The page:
Working On Your Own

Be aware of the financial challenges facing LGBTQ gig workers.

While the COVID-19 pandemic brought about some significant changes in the workplace—most notably the shift to working from home or a remote location—there are many in the LGBTQ community who have been “solo-preneurs” or part of the “gig” economy since long before the health crisis hit.

According to Upwork’s Freelance Forward: 2020 study of the nation’s independent workforce, roughly 59 million Americans performed freelance work between September 2019 and 2020, representing 36 percent of U.S. workers.

Because many LGBTQ workers report high rates of discrimination, either when looking for work or while on the job (including lower pay, which leads to a diminished sense of well-being), many enter the gig economy to supplement their income or even generate a full-time living.

Even though freelancing offers the opportunity to increase earning potential—especially in a tough job market—there are some distinct trade-offs that must be accounted for when it comes to current and future financial security.

The New Gig Economy

The gig economy is defined as “a labor market characterized by the prevalence of short-term contracts or freelance work, as opposed to permanent jobs.” Some examples of gig workers can include:

• Hair stylists

• Graphic designers and web designers

• Massage therapists

• Drivers for companies like Uber or Lyft

While some individuals choose this independent career path, others may have been forced into it following the loss of a more “traditional” job. In either case, it is important to make sure that you have all of your financial ducks in a row so you’re in a better position to deal with short- and long-term financial emergencies and objectives. 

Challenges for Gig Workers

Although having your own business can provide you with a number of nice perks, such as more control over your work schedule and the ability to set your own pay rate, there are also some areas where gig workers can face financial hurdles such as the lack of health insurance, disability coverage, and an employer-sponsored retirement plan.  

In general, LGBTQ individuals are less likely to have health insurance. This same group more frequently rates their health as poor, and also reports more chronic conditions. This is particularly the case for the transgender community, where surgeries and/or hormone therapy can increase expenses.

Those without health insurance coverage are also less likely to fill prescription medications, and are more likely to delay getting the care they need. Unfortunately, this problem is compounded by healthcare providers who discriminate against LGBTQ patients or even refuse to provide services. 

A large percentage of freelance and independent workers also lack disability insurance. This type of coverage will pay out a preset income if an insured is deemed unable to work due to a covered illness or injury. Without disability insurance, you run the risk of depleting savings and/or paying for basic living expenses with a high-interest credit card, which can have a negative impact on your savings and retirement funds.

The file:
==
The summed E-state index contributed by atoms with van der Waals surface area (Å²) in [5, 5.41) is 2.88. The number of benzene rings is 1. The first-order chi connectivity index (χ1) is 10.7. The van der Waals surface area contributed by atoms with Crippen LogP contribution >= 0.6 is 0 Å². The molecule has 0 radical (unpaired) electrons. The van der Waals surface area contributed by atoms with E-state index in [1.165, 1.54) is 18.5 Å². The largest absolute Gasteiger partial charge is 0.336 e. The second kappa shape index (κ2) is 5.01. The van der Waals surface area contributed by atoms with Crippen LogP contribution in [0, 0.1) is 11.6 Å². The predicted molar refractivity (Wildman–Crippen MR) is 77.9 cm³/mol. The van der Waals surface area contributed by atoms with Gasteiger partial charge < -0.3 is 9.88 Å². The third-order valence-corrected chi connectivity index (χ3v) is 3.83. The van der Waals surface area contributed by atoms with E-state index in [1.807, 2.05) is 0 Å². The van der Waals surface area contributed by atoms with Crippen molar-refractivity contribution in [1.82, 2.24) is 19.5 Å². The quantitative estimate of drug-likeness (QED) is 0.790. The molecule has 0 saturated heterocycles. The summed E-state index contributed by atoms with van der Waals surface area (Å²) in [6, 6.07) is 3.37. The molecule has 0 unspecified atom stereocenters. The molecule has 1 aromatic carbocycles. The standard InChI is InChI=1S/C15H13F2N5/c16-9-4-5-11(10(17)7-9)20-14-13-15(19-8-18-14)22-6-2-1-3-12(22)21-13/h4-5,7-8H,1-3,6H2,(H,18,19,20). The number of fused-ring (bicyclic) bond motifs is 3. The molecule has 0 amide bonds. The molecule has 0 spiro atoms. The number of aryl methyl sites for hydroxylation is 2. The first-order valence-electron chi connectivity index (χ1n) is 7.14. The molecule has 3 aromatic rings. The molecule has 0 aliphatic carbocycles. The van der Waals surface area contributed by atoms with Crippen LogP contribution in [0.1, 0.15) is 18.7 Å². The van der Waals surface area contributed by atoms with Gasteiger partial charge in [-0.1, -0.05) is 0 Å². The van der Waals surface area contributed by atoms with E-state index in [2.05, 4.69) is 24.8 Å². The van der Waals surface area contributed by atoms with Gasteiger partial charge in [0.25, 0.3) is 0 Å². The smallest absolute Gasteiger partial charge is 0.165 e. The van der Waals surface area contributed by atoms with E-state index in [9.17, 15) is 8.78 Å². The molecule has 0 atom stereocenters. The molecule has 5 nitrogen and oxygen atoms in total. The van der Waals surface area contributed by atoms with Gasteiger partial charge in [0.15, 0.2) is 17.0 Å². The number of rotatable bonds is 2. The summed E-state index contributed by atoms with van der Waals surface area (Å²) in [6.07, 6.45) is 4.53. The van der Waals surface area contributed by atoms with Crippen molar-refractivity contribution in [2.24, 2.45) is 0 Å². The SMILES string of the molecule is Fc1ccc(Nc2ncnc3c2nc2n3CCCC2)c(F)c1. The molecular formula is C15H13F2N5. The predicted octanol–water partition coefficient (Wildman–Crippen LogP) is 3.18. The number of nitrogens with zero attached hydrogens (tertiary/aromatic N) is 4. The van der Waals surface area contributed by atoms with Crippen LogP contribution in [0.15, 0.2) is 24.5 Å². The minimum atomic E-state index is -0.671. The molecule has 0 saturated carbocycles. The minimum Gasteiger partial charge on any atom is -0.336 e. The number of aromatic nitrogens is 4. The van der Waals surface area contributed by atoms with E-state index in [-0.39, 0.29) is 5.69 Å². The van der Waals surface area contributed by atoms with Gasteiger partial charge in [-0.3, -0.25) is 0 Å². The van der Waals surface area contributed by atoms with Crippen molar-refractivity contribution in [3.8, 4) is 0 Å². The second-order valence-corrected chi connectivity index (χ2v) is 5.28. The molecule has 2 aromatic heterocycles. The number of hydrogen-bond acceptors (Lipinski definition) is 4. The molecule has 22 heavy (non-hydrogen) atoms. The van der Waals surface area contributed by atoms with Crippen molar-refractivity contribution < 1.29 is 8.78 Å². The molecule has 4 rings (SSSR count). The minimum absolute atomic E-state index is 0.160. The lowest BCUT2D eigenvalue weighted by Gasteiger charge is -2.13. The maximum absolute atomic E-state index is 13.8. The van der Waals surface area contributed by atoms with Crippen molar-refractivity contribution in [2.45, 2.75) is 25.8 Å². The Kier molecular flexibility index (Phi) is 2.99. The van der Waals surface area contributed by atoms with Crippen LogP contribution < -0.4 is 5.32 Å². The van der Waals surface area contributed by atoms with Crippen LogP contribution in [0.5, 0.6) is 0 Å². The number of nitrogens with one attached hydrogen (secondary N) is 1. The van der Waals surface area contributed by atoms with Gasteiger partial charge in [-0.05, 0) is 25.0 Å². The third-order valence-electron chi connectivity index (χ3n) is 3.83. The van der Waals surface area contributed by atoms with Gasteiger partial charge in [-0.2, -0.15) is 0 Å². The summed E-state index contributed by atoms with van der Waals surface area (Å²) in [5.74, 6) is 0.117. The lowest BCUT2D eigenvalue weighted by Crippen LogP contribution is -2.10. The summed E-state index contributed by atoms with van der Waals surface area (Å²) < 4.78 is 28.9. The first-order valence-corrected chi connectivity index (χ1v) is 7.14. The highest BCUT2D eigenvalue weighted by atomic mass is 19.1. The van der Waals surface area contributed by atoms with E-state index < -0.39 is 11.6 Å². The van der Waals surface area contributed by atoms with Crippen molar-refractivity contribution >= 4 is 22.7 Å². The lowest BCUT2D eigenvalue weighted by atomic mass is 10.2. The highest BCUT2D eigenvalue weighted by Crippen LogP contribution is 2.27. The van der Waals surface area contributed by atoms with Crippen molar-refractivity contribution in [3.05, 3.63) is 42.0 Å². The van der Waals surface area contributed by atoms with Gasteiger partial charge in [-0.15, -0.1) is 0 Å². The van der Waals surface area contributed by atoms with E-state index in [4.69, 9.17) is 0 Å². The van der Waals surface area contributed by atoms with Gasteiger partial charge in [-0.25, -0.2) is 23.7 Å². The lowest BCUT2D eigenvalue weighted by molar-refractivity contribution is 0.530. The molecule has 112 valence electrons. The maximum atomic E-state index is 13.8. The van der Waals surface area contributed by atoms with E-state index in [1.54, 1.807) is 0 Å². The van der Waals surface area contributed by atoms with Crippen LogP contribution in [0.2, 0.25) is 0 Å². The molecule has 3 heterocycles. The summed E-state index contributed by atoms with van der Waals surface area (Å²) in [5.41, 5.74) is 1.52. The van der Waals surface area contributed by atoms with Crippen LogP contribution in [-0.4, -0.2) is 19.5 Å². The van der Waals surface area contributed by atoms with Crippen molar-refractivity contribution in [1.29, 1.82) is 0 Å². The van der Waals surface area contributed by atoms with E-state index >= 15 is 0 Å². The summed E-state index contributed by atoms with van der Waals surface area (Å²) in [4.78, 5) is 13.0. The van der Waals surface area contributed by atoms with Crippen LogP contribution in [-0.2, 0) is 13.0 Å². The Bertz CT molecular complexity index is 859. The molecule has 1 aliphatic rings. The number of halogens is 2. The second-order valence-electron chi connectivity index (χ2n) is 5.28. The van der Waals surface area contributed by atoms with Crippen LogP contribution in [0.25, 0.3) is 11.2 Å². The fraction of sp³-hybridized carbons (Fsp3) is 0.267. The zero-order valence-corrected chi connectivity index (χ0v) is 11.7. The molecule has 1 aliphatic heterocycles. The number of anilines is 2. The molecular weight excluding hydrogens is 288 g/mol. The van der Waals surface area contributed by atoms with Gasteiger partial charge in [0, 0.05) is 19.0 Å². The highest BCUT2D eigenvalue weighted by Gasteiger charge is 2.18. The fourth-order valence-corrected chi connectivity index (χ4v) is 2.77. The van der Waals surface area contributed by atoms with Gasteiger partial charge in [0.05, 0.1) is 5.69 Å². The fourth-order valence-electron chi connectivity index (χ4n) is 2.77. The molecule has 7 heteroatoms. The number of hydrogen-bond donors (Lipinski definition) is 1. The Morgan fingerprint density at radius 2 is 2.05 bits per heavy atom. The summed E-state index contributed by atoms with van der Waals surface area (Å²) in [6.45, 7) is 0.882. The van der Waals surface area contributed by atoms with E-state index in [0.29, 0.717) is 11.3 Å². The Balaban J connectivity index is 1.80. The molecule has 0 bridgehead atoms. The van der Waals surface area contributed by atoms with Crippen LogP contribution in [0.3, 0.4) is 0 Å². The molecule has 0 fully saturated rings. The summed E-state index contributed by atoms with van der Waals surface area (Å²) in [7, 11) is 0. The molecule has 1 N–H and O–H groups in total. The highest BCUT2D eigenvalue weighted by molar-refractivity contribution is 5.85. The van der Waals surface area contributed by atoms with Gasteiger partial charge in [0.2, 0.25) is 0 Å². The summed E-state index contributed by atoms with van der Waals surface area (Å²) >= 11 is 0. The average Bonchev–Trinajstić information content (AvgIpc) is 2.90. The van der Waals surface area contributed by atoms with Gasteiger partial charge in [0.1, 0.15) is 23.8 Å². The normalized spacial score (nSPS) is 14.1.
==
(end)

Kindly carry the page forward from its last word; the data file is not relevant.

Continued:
In addition to the lack of insurance coverage, gig-economy workers are less likely to have access to an employer-sponsored retirement plan such as a 401(k). Because of that, they can miss out on key benefits such as tax-deferred savings (pre-tax contributions that can lower income tax in the years when deposits are made) and employer matching contributions (which are oftentimes thought of as “free money.”)

Because the financial and legal system has not always offered same-sex spouses and partners the same rights as opposite-sex married couples, estate planning has been—and in many ways, still is—an essential component of financial planning for LGBTQ individuals, particularly those who are in the gig economy and may not have adequate life insurance or other financial plans with beneficiary designations.

A good, solid estate plan could provide you with a number of benefits, such as allowing your partner the right to make decisions for you in case you are no longer able to do so, and ensuring that your assets end up with individuals that you intend, as opposed to having the State of Texas choose your recipients for you.

Many people are under the misconception that estate planning is only for the ultra-wealthy, but this is certainly not the case. In fact, estate planning can be even more important for those with fewer assets, as their survivors could experience a great deal of financial hardship if the unexpected were to occur. 

Are All of Your Bases Covered?

Working in the gig economy can have both advantages and drawbacks. The freedom to choose your own hours and pay rate can oftentimes come at the cost of inadequate healthcare coverage and fewer options to save for retirement.

It is a good idea to work with a qualified financial planner to put together a financial plan that is suited for you. The process of finding the proper strategy can differ from one person to the next, so it’s important to discuss your specific situation with a financial professional who can help you identify the gaps in your current plan.

Working with a professional who is familiar with the LGBTQ community can also help in reviewing and updating your plan, if needed. As adverse legislation or other challenging situations come about, relying on a well-versed professional could make a big difference in the success of your strategy going forward. 

This article appears in the January 2022 edition of OutSmart magazine. 


Grace S. Yung

Grace S. Yung, CFP, is a certified financial planner practitioner with experience in helping domestic partners plan their finances since 1994. She is a principal at Midtown Financial LLC in Houston and was recognized as a “Five-Star Wealth Manager” in the September 2017 issue of Texas Monthly.
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